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  • Joo-Young Lee, Eun-Song Lee, Gyung-Min Kim, Hoi-In Jung, Jeong-Woo Lee ...
    2019 Volume 29 Issue 8 Pages 302-307
    Published: August 05, 2019
    Released: August 05, 2019
    [Advance publication] Released: October 20, 2018
    JOURNALS OPEN ACCESS

    Background: Some previous studies reported hearing ability can be reduced by impaired masticatory ability, but there has been little evidence reported of an association between hearing loss and unilateral mastication. Therefore, this study aimed to investigate the relationship between unilateral mastication (UM), estimated from individual functional tooth units (FTUs), and hearing loss in a representative sample of Korean adults.

    Methods: The analyzed data were obtained from 1,773 adults aged 40–89 years who participated in Korean national survey. Hearing loss was defined as a pure-tone average of >25 dB at frequencies of 0.5, 1, 2, and 4 kHz in either ear. In each subject, UM was calculated as the difference in the sums of the FTU scores, which is an index of posterior tooth occlusion, on the two sides of the oral cavity. The scores were used to classify the UM into low, moderate, and high. The adjusted odds ratios (aORs) and their 95% confidence intervals (CIs) were calculated in multivariable logistic regression analyses.

    Results: When controlling for sociodemographic factors, the aOR for hearing loss was 3.12 (95% CI, 1.21–8.03) for high UM relative to low UM. This association remained in a fully-adjusted model containing factors related to noise exposure (aOR 2.88; 95% CI, 1.12–7.46).

    Conclusion: Adults with high UM as measured using FTUs showed a higher occurrence of hearing loss than those with low UM.

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  • Aya Goto, Yusuke Tsugawa, Keiya Fujimori
    2019 Volume 29 Issue 8 Pages 308-314
    Published: August 05, 2019
    Released: August 05, 2019
    [Advance publication] Released: December 15, 2018
    JOURNALS OPEN ACCESS

    Background: Little is known about the association between the anxiety toward the effects of radiation on reproduction caused by the Fukushima nuclear accident and the birth rate of people in Fukushima. Therefore, we examined changes and associated factors of future pregnancy intention among mothers in Fukushima Prefecture.

    Methods: Using data from three postal surveys among women who registered their pregnancies in the prefecture (N = 6,751 in 2012, N = 6,871 in 2013, and N = 6,725 in 2014), we analyzed the factors associated with women’s intention of future pregnancy using multivariable logistic regression models.

    Results: The proportion of mothers with pregnancy intention increased from 53.5% in 2012 to 57.9% in 2014, especially among multiparas (P for trend <0.001). Factors inversely associated with pregnancy intention of both groups were older maternal age (adjusted odds ratio [aOR] 0.92 for primipara and 0.87 for multipara), poor subjective health (aOR 0.75 and 0.81, respectively), and presence of depressive symptoms (aOR 0.71 and 0.79, respectively) (P < 0.01 for all items). In addition, not living with husband (aOR 0.24), dissatisfaction with obstetrical care (aOR 0.89) and child abnormalities (aOR 0.72) were inversely associated with pregnancy intention among primiparas, while receiving infertility treatment (aOR 2.05) was positively associated among multiparas (P < 0.01 for all items). A separate analysis of 2012 and 2013 data showed that concern about radiation contamination of breast milk was associated with pregnancy intention among primiparas (aOR 0.61, P < 0.001).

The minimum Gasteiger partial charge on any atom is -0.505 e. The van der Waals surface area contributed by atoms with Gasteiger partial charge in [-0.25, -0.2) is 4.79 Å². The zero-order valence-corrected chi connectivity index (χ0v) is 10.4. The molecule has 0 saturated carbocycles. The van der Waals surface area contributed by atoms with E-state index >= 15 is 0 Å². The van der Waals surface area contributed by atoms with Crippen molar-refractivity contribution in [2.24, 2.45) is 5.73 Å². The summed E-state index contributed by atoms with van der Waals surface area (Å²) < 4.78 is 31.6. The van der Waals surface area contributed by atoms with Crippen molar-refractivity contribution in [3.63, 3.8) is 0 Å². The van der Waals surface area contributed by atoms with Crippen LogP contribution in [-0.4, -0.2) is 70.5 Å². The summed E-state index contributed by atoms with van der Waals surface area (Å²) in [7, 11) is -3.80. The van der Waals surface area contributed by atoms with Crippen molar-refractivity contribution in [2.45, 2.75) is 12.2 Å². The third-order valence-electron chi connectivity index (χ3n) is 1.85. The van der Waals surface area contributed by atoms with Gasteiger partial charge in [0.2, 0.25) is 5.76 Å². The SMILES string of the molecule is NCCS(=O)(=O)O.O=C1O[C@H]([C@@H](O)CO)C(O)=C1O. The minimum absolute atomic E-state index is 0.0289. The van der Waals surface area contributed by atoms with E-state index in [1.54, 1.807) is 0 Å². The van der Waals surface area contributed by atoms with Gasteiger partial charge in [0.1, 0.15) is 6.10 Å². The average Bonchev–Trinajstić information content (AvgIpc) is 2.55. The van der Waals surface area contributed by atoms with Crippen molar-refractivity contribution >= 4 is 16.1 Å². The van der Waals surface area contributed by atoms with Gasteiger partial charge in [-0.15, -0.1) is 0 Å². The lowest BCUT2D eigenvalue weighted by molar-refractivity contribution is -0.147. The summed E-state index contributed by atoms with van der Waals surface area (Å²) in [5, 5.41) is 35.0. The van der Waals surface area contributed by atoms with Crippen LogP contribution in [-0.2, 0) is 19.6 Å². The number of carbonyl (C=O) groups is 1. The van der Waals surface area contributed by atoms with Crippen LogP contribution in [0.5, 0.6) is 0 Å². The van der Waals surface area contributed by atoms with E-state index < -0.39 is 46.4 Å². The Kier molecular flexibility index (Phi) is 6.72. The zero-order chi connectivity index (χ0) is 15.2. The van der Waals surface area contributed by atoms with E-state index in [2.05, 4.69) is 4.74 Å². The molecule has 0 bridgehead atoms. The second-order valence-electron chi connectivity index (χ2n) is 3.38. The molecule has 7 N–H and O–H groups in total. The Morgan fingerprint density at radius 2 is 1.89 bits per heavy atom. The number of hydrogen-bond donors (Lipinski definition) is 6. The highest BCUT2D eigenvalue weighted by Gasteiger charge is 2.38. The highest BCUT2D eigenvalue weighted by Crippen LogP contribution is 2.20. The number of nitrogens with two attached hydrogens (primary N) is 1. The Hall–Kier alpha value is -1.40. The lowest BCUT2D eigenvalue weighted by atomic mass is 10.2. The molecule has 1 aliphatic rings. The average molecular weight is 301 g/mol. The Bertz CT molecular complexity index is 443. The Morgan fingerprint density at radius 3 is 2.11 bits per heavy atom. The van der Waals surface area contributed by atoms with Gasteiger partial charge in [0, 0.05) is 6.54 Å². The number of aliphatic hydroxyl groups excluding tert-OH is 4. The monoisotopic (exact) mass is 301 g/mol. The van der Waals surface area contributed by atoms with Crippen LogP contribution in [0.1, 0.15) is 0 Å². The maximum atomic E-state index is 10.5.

Conclusions: Mothers’ concern about radiation was associated with lower pregnancy intention, especially among primiparas. Providing quality obstetrical and mental health care and parenting support may be the keys to maintaining the temporal increase in fertility.

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Study Profile
  • Robab Breyer-Kohansal, Sylvia Hartl, Otto Chris Burghuber, Matthias Ur ...
    2019 Volume 29 Issue 8 Pages 315-324
    Published: August 05, 2019
    Released: August 05, 2019
    [Advance publication] Released: October 20, 2018
    JOURNALS OPEN ACCESS

    Background: The Lung, hEart, sociAl, boDy (LEAD) Study (ClinicalTrials.gov; NCT01727518; http://clinicaltrials.gov) is a longitudinal, observational, population-based Austrian cohort that aims to investigate the relationship between genetic, environmental, social, developmental and ageing factors influencing respiratory health and comorbidities through life. The general working hypothesis of LEAD is the interaction of these genetic, environmental and socioeconomic factors influences lung development and ageing, the risk of occurrence of several non-communicable diseases (respiratory, cardiovascular, metabolic and neurologic), as well as their phenotypic (ie, clinical) presentation.

    Methods: LEAD invited from 2011–2016 a random sample (stratified by age, gender, residential area) of Vienna inhabitants (urban cohort) and all the inhabitants of six villages from Lower Austria (rural cohort). Participants will be followed-up every four years. A number of investigations and measurements were obtained in each of the four domains of the study (Lung, hEart, sociAl, boDy) including data to screen for lung, cardiovascular and metabolic diseases, osteoporosis, and cognitive function. Blood and urine samples are stored in a biobank for future investigations.

    Results: A total of 11.423 males (47.6%) and females (52.4%), aged 6–80 years have been included in the cohort. Compared to governmental statistics, the external validity of LEAD with respect to age, gender, citizenship, and smoking status was high.

    Conclusions: In conclusion, the LEAD cohort has been established following high quality standards; it is representative of the Austrian population and offers a platform to understand lung development and ageing as a key mechanism of human health both in early and late adulthood.